Reason 1. You might face a medical emergency.
The chances that you, as a young person, will become seriously ill or die prematurely are incredibly small, but ignoring that small possibility is not the answer. If something should happen, you’ll want a medical directive in place that states what kind of treatment you do or do not want to receive. If you want someone other than your parents or close relatives to make medical decisions for you should you become incapacitated, an advance directive is absolutely necessary.
Reason 2. You have a child.
As a young parent, you no doubt have a lot on your mind. But what will happen to your child if something happens to you? If you don’t have an estate plan in place, your child’s care may be left up to a court to determine. With an estate plan, you can select who will act as your child’s guardian, as well as set up a trust to provide for the child’s financial needs.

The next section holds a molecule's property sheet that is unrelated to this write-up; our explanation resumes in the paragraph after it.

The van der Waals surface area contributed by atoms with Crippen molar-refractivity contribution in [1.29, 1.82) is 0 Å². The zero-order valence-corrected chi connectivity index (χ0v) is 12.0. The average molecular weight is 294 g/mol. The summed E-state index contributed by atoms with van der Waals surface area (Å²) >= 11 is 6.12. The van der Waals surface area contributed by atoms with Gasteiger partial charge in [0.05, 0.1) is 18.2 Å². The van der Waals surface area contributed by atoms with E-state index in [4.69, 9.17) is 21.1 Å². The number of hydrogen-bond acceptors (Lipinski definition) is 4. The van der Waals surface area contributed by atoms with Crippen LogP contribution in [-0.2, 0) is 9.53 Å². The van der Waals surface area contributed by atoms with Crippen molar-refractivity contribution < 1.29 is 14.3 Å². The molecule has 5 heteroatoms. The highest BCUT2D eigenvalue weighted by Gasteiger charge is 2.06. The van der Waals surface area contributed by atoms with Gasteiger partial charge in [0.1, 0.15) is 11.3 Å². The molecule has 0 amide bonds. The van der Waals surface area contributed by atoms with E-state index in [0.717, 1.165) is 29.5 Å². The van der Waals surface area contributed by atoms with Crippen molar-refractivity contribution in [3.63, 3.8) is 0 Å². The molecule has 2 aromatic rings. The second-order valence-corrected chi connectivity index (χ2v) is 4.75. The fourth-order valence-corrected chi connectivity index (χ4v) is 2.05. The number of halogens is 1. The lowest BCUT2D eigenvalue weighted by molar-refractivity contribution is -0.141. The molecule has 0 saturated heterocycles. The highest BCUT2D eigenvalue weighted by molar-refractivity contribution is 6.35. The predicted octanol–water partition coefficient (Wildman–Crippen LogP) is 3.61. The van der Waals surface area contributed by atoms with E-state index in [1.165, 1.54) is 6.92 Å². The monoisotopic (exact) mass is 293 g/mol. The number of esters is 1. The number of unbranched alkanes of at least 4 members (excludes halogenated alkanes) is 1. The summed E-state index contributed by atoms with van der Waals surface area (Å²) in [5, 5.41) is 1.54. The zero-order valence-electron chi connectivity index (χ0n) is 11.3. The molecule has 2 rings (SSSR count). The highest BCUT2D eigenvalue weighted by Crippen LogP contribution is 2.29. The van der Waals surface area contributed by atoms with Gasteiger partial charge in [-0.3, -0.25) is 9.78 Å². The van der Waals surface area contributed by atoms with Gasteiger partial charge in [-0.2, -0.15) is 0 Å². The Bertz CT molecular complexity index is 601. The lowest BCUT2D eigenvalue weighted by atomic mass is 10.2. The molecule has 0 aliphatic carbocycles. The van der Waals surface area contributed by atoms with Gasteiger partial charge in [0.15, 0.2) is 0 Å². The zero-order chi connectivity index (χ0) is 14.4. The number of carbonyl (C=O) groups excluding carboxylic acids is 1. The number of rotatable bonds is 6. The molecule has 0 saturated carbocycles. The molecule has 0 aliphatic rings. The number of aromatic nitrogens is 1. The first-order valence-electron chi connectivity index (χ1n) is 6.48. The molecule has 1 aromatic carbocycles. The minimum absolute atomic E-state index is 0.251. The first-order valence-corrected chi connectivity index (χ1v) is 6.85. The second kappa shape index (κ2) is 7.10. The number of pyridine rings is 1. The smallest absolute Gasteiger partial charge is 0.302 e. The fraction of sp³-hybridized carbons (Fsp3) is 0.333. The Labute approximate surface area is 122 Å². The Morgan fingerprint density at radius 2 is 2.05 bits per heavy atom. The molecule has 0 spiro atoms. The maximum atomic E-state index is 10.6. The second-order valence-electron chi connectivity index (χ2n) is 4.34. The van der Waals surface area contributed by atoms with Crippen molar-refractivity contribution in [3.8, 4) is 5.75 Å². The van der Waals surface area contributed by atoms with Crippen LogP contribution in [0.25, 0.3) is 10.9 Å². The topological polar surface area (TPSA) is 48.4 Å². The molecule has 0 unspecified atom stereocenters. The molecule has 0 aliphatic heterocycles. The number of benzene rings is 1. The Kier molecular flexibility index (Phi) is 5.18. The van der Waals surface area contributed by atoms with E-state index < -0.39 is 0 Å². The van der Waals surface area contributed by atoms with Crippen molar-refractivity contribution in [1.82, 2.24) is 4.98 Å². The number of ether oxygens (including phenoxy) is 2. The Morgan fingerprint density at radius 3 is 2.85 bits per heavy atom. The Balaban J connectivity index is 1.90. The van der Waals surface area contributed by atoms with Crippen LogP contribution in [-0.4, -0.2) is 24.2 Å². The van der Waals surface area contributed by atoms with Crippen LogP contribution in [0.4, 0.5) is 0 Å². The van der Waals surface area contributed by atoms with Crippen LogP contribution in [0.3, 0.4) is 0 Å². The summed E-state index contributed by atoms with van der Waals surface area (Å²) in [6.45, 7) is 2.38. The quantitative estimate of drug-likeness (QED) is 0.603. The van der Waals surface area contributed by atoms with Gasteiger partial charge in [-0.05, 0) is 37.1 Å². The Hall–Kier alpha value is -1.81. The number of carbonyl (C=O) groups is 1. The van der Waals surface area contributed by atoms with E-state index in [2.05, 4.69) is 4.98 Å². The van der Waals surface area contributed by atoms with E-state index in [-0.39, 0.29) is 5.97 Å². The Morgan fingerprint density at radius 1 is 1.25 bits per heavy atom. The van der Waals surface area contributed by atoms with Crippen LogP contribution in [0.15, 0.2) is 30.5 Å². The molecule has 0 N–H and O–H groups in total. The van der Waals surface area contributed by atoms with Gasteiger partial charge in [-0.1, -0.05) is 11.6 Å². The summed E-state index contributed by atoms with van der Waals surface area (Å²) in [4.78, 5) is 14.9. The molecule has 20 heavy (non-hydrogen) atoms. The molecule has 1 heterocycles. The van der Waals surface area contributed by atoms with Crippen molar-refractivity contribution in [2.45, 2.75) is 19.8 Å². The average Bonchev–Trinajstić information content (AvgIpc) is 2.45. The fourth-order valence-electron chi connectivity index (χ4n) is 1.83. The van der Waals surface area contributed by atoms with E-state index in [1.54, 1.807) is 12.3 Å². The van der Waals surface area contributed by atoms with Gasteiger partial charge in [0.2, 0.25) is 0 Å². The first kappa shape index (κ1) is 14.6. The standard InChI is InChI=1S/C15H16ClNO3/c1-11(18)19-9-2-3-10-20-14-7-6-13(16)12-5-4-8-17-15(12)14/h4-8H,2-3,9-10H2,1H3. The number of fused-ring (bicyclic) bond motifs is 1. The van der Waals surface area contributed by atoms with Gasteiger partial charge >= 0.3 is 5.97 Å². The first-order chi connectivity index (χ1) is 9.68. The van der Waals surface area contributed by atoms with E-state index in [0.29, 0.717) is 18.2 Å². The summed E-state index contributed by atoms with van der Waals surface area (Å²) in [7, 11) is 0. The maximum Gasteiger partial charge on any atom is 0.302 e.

Reason 3. You’re in a committed relationship but not married.
More people are living in committed relationships with a partner without feeling the need to get married. If you want your partner to have inheritance rights, or to be able to make health care choices for you should you become incapacitated, you need an estate plan. If you don’t take any estate planning steps, state law makes no recognition of your partner’s ability to inherit from you or make decisions for you.
- Estate Planning is Essential Whether You Are Married or Not - April 25, 2018
- Income Tax Basis in Estate Planning – Part 2 - April 23, 2018
- The Downsizing Generation: How to Handle a Surplus of Stuff When a Loved One Ages - April 18, 2018